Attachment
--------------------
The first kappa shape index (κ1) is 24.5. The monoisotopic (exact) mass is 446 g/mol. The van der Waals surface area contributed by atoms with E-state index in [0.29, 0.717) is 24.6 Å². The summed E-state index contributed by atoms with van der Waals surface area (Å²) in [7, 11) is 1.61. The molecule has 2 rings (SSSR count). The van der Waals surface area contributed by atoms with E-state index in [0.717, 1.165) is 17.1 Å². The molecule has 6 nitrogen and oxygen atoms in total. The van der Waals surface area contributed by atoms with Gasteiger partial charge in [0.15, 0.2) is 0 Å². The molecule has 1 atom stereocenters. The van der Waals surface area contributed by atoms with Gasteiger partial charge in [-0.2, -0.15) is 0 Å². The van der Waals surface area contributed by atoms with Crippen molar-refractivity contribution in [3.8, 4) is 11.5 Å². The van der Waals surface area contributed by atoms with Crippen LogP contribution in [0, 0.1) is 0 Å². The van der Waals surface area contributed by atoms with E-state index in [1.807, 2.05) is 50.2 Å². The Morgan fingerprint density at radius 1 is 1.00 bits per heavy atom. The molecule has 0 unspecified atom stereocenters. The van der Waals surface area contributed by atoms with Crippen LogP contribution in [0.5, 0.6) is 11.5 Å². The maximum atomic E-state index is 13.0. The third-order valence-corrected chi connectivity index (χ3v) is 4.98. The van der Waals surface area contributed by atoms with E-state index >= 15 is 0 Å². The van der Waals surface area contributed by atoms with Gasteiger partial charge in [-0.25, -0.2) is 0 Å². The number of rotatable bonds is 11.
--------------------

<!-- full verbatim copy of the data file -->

The first kappa shape index (κ1) is 24.5. The monoisotopic (exact) mass is 446 g/mol. The van der Waals surface area contributed by atoms with E-state index in [0.29, 0.717) is 24.6 Å². The summed E-state index contributed by atoms with van der Waals surface area (Å²) in [7, 11) is 1.61. The molecule has 2 rings (SSSR count). The van der Waals surface area contributed by atoms with E-state index in [0.717, 1.165) is 17.1 Å². The molecule has 6 nitrogen and oxygen atoms in total. The van der Waals surface area contributed by atoms with Gasteiger partial charge in [0.15, 0.2) is 0 Å². The molecule has 1 atom stereocenters. The van der Waals surface area contributed by atoms with Gasteiger partial charge in [-0.2, -0.15) is 0 Å². The van der Waals surface area contributed by atoms with Crippen molar-refractivity contribution in [3.8, 4) is 11.5 Å². The van der Waals surface area contributed by atoms with Crippen LogP contribution in [0, 0.1) is 0 Å². The van der Waals surface area contributed by atoms with E-state index in [1.807, 2.05) is 50.2 Å². The Morgan fingerprint density at radius 1 is 1.00 bits per heavy atom. The molecule has 0 unspecified atom stereocenters. The van der Waals surface area contributed by atoms with Crippen LogP contribution in [0.5, 0.6) is 11.5 Å². The maximum atomic E-state index is 13.0. The third-order valence-corrected chi connectivity index (χ3v) is 4.98. The van der Waals surface area contributed by atoms with E-state index >= 15 is 0 Å². The van der Waals surface area contributed by atoms with Gasteiger partial charge in [-0.25, -0.2) is 0 Å². The number of rotatable bonds is 11.